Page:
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#12 Michael Rodin

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Posted 31 March 2017 - 11:11 AM

You'd need a reader for an optical audio track as well. And TC is a more precise and faster way to sync.


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#13 Tyler Purcell

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Posted 31 March 2017 - 11:52 AM

You'd need a reader for an optical audio track as well. And TC is a more precise and faster way to sync.


Pluraleyes is automatic tho... a reference track on camera means you sync instantly.
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#14 Michael Rodin

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Posted 31 March 2017 - 12:47 PM

It doesn't guarantee frame-to-frame sync. TC does and it's much more "instant".


Edited by Michael Rodin, 31 March 2017 - 12:47 PM.

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#15 aapo lettinen

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Posted 31 March 2017 - 06:06 PM

you can always shoot some segments of the movie in 16mm even if the rest is digital, you just have to find a way to motivate the changes and how the format changes suit the storytelling.

 

I am personally not a fan of the "low end" digital stuff like gh4 or Pocket Camera type gear for any short/indie/etc work. they are great as a second unit or C camera but you will be much happier with a bit higher quality semi pro camera, like the Ursa Mini Pro or FS7 or similar price range. something like 10 - 14k for the camera body + power + onboard monitors + viewfinders etc. and a basic lens and filter set for maybe 5k at least (plain or modified still lenses probably, zooms or primes. something which will cover the mid range and medium wide well enough) .tripod etc extra stuff can be bought used.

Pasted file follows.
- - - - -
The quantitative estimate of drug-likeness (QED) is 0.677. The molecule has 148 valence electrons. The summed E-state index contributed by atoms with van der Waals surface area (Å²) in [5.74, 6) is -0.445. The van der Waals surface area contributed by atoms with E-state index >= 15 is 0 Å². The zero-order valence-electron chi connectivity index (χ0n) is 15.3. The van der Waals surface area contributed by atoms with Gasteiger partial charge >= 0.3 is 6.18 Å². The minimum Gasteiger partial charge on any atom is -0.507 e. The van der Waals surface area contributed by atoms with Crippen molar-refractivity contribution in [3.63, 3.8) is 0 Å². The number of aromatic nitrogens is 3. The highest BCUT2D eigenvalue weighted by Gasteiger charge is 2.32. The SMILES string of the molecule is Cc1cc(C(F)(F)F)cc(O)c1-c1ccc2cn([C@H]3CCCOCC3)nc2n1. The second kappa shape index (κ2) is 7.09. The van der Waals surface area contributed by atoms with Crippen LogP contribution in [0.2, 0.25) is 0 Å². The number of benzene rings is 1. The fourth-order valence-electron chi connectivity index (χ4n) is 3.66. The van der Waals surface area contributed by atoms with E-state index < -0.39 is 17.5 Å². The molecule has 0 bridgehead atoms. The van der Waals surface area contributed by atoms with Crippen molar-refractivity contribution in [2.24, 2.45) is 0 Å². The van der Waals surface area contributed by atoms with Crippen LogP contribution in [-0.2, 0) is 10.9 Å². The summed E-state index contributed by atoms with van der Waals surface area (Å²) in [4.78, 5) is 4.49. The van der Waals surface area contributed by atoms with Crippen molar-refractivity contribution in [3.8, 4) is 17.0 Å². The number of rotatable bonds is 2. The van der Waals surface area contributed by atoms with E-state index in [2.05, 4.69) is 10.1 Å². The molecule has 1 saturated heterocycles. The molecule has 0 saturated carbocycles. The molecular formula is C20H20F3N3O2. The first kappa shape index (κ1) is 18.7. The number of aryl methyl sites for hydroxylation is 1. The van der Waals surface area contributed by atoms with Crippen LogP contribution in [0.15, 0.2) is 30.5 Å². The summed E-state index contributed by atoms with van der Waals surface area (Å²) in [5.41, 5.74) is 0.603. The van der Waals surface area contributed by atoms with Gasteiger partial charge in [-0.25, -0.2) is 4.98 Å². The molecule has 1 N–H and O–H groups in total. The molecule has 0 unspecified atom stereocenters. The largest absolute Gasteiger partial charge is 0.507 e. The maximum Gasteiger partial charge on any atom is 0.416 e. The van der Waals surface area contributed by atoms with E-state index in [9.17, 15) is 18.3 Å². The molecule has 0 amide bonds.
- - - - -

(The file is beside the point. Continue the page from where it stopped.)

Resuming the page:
I strongly recommend renting though if it is possible in any way, you will probably get better gear for main shooting days and can then cheap on with the additional days if you need lots of extra time for mini unit stuff. 

 

the real "problems" with film come into play when the nearest lab is far away and you want to get dailies in reasonable time, and when you have to worry about shipping and storing the film in bad conditions, especially if the climate is very warm and humid. shooting film is not automatically expensive or difficult or problematic in any way, it is that only if you would not know how to handle it and wouldn't have planned the project beforehand (which would also ruin a digital project very similarly ;)  )